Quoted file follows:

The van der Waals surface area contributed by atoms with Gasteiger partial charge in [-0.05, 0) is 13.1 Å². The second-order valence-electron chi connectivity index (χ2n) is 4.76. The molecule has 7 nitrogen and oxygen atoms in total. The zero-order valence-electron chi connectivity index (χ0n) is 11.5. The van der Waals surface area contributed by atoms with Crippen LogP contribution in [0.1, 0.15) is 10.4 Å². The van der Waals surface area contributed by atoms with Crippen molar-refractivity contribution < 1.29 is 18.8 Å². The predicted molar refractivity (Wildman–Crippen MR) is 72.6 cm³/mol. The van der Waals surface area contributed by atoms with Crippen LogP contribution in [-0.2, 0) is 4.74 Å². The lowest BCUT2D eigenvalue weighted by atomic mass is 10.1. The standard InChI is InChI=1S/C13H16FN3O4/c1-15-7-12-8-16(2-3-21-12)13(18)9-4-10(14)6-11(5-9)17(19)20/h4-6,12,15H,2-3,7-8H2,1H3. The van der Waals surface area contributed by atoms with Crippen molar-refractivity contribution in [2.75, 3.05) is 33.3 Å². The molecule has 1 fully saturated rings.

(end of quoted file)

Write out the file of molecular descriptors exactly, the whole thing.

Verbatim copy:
The van der Waals surface area contributed by atoms with Gasteiger partial charge in [-0.05, 0) is 13.1 Å². The second-order valence-electron chi connectivity index (χ2n) is 4.76. The molecule has 7 nitrogen and oxygen atoms in total. The zero-order valence-electron chi connectivity index (χ0n) is 11.5. The van der Waals surface area contributed by atoms with Crippen LogP contribution in [0.1, 0.15) is 10.4 Å². The van der Waals surface area contributed by atoms with Crippen molar-refractivity contribution < 1.29 is 18.8 Å². The predicted molar refractivity (Wildman–Crippen MR) is 72.6 cm³/mol. The van der Waals surface area contributed by atoms with Crippen LogP contribution in [-0.2, 0) is 4.74 Å². The lowest BCUT2D eigenvalue weighted by atomic mass is 10.1. The standard InChI is InChI=1S/C13H16FN3O4/c1-15-7-12-8-16(2-3-21-12)13(18)9-4-10(14)6-11(5-9)17(19)20/h4-6,12,15H,2-3,7-8H2,1H3. The van der Waals surface area contributed by atoms with Crippen molar-refractivity contribution in [2.75, 3.05) is 33.3 Å². The molecule has 1 fully saturated rings.